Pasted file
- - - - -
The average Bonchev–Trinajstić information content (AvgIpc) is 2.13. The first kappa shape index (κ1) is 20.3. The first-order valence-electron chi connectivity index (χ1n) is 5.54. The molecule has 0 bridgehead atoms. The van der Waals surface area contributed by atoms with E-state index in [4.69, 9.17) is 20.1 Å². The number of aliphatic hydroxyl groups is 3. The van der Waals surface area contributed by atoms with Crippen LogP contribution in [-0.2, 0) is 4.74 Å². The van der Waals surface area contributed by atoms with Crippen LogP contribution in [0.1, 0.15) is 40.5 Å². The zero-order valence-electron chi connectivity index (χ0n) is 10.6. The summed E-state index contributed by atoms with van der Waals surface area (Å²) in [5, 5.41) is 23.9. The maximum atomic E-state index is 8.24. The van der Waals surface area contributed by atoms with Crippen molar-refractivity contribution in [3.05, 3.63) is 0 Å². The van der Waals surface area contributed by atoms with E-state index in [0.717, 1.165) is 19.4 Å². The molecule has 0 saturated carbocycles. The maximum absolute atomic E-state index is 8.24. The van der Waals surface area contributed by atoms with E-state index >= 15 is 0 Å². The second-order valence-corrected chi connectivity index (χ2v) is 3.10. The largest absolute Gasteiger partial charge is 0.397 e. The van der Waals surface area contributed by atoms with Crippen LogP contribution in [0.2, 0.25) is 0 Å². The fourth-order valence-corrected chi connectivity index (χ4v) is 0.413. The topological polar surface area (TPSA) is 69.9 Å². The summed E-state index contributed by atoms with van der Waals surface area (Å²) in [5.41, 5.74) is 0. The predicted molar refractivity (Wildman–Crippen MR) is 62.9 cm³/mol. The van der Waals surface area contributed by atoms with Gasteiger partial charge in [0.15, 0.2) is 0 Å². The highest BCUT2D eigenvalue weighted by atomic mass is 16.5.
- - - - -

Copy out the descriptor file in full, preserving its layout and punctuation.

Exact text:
The average Bonchev–Trinajstić information content (AvgIpc) is 2.13. The first kappa shape index (κ1) is 20.3. The first-order valence-electron chi connectivity index (χ1n) is 5.54. The molecule has 0 bridgehead atoms. The van der Waals surface area contributed by atoms with E-state index in [4.69, 9.17) is 20.1 Å². The number of aliphatic hydroxyl groups is 3. The van der Waals surface area contributed by atoms with Crippen LogP contribution in [-0.2, 0) is 4.74 Å². The van der Waals surface area contributed by atoms with Crippen LogP contribution in [0.1, 0.15) is 40.5 Å². The zero-order valence-electron chi connectivity index (χ0n) is 10.6. The summed E-state index contributed by atoms with van der Waals surface area (Å²) in [5, 5.41) is 23.9. The maximum atomic E-state index is 8.24. The van der Waals surface area contributed by atoms with Crippen molar-refractivity contribution in [3.05, 3.63) is 0 Å². The van der Waals surface area contributed by atoms with E-state index in [0.717, 1.165) is 19.4 Å². The molecule has 0 saturated carbocycles. The maximum absolute atomic E-state index is 8.24. The van der Waals surface area contributed by atoms with E-state index >= 15 is 0 Å². The second-order valence-corrected chi connectivity index (χ2v) is 3.10. The largest absolute Gasteiger partial charge is 0.397 e. The van der Waals surface area contributed by atoms with Crippen LogP contribution in [0.2, 0.25) is 0 Å². The fourth-order valence-corrected chi connectivity index (χ4v) is 0.413. The topological polar surface area (TPSA) is 69.9 Å². The summed E-state index contributed by atoms with van der Waals surface area (Å²) in [5.41, 5.74) is 0. The predicted molar refractivity (Wildman–Crippen MR) is 62.9 cm³/mol. The van der Waals surface area contributed by atoms with Gasteiger partial charge in [0.15, 0.2) is 0 Å². The highest BCUT2D eigenvalue weighted by atomic mass is 16.5.